When the amount of κ phase that is harder than α phase increases, the tensile strength increases although tensile strength is affected by ductility and toughness. To that end, the proportion of κ phase is 30% or higher, preferably 33% or higher, and more preferably 36% or higher. Simultaneously, κ phase has a machinability-improvement function and excellent wear resistance, cavitation resistance, and the like. Therefore, the amount of κ phase is necessarily and preferably in the above-described ranges. On the other hand, when the proportion of κ phase is higher than 63%, toughness or ductility deteriorates, and tensile strength and machinability are saturated. Therefore, the proportion of κ phase is necessarily 63% or lower, preferably 58% or lower, and more preferably 56% or lower. When κ phase includes an appropriate amount of Sn, corrosion resistance is improved, and machinability, strength, and wear resistance of κ phase are also improved. On the other hand, as the Sn content increases, ductility or impact resistance gradually deteriorates. When the Sn content in the alloy is higher than 0.85% or the amount of Sn in κ phase is more than 0.90%, impact resistance, machinability, and wear resistance deteriorate.

(κ Phase in α Phase)

Depending on conditions of the composition and the process, elongated κ phase (κ1 phase) having a narrow width (about 0.1 to 0.2 μm) can be made to be present in α phase. Specifically, typically, crystal grains of α phase and crystal grains of κ phase are present independently of each other. However, in the case of the alloy according to the embodiment, a plurality of crystal grains of elongated κ phase can be precipitated in crystal grains of α phase. This way, by making κ phase to be present in α phase, α phase is appropriately strengthened, and strength, wear resistance, machinability, cavitation resistance, and erosion-corrosion resistance are improved without a significant deterioration in ductility and toughness.

In some aspects, cavitation resistance are affected by wear resistance, strength, and corrosion resistance, and erosion-corrosion resistance is affected by corrosion resistance and wear resistance. In particular, when the amount of κ phase is large, when elongated κ phase is present in α phase, and when the Sn concentration in κ phase is high, cavitation resistance are improved. In order to improve erosion-corrosion resistance, it is most effective to increase the Sn concentration in κ phase. When elongated κ phase is present in α phase, erosion-corrosion resistance is further improved. Regarding both cavitation resistance and erosion-corrosion resistance, the Sn concentration in κ phase is more important than the Sn concentration in the alloy. When the Sn concentration in κ phase is 0.38 mass % or higher, both the properties are improved. As the Sn concentration in κ phase increases to 0.43%, 0.45%, and 0.50%, both the properties are further improved. In addition to the Sn concentration in κ phase, corrosion resistance of the alloy is also important. The reason for this is follows. When the materials are corroded to form corrosion products during actual use of the copper alloy, these corrosion products easily peel off in high-speed fluid such that a newly formed surface is exposed, and the corrosion and the peel-off are repeated. In an accelerated test of corrosion (accelerated test), this tendency can be determined.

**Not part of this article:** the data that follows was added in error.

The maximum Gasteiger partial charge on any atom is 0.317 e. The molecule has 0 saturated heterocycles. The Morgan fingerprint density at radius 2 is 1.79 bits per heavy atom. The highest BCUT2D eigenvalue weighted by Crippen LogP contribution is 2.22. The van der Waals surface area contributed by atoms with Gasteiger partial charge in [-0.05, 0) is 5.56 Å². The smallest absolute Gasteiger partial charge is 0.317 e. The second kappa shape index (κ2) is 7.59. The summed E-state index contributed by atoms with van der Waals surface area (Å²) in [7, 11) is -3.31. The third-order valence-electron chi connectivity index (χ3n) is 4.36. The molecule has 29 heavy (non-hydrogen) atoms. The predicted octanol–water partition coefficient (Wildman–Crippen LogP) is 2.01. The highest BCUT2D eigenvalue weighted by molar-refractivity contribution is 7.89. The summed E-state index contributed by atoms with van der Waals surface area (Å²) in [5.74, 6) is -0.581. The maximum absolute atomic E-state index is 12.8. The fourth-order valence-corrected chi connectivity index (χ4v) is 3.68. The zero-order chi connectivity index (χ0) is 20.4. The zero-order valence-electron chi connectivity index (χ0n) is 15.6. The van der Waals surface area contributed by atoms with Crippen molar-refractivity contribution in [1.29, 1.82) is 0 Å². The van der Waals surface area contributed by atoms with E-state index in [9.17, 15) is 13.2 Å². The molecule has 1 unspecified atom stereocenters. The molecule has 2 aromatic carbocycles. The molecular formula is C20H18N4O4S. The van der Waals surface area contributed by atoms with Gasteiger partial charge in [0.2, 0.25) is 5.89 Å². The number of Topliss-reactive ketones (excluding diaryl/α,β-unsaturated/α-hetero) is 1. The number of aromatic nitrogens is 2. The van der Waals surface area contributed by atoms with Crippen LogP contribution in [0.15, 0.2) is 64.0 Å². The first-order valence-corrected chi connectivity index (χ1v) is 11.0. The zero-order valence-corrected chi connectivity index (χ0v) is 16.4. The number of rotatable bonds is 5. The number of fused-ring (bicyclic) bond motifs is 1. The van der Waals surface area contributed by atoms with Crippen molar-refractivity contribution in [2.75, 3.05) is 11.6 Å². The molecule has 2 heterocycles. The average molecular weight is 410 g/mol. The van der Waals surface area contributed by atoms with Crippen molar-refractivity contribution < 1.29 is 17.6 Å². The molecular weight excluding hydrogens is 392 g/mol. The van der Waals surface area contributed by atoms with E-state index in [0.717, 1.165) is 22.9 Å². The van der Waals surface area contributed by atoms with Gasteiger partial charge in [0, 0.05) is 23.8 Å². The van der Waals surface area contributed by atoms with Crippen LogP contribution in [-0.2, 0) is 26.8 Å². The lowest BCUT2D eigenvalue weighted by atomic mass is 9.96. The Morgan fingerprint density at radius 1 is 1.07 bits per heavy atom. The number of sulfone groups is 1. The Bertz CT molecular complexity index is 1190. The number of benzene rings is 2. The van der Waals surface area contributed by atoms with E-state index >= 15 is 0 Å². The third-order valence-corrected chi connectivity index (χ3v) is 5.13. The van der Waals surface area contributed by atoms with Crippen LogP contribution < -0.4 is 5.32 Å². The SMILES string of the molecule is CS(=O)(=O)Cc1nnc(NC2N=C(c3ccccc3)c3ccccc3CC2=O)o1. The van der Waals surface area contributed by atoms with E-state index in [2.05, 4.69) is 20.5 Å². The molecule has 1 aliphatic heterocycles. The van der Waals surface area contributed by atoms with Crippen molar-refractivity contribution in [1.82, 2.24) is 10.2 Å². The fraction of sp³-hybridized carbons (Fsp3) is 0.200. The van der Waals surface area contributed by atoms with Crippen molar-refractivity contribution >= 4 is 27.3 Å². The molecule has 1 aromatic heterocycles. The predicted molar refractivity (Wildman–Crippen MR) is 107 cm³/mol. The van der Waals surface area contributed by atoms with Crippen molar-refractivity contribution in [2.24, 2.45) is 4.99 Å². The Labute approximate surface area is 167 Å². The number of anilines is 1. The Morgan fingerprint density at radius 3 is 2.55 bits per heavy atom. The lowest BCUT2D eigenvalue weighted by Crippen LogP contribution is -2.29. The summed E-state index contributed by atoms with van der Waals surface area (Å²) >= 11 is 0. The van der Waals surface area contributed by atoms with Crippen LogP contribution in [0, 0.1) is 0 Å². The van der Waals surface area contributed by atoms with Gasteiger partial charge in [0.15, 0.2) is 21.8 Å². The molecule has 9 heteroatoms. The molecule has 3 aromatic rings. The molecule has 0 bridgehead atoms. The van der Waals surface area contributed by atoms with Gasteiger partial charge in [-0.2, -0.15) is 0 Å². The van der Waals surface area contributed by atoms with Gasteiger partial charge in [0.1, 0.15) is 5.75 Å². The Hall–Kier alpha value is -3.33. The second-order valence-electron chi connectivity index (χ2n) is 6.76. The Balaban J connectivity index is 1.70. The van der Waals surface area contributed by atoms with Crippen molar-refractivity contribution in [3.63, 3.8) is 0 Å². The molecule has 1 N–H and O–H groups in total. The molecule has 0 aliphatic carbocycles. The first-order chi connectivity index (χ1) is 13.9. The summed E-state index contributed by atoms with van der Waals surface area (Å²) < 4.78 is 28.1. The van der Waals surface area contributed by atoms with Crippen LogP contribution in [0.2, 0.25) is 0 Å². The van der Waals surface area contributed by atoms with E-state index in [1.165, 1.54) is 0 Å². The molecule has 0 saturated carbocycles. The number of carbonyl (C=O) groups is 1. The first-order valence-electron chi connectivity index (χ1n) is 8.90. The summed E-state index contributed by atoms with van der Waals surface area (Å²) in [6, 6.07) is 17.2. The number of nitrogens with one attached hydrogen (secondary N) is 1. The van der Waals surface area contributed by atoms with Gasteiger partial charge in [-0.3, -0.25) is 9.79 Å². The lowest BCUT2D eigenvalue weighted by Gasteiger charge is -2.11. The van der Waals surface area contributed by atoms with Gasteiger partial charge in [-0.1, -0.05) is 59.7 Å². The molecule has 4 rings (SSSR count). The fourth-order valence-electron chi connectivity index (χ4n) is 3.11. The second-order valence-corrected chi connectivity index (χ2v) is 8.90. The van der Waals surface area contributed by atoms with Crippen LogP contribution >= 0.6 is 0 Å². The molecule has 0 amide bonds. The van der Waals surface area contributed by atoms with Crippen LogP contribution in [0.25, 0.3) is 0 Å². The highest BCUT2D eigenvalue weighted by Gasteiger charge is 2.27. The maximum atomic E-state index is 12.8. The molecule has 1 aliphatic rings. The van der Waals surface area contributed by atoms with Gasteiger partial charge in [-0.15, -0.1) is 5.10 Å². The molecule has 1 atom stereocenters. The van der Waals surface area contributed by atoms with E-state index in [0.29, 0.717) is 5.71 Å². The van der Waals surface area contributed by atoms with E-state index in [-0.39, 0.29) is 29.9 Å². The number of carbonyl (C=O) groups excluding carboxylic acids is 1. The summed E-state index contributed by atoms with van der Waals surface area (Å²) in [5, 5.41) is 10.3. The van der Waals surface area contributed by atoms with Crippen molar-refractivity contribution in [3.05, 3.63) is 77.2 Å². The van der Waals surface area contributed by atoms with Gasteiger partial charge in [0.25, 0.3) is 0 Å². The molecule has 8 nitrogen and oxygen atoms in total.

<Manufacturing Process>

Next, the method of manufacturing the free-cutting copper alloy casting according to the first or second embodiment of the present invention is described below.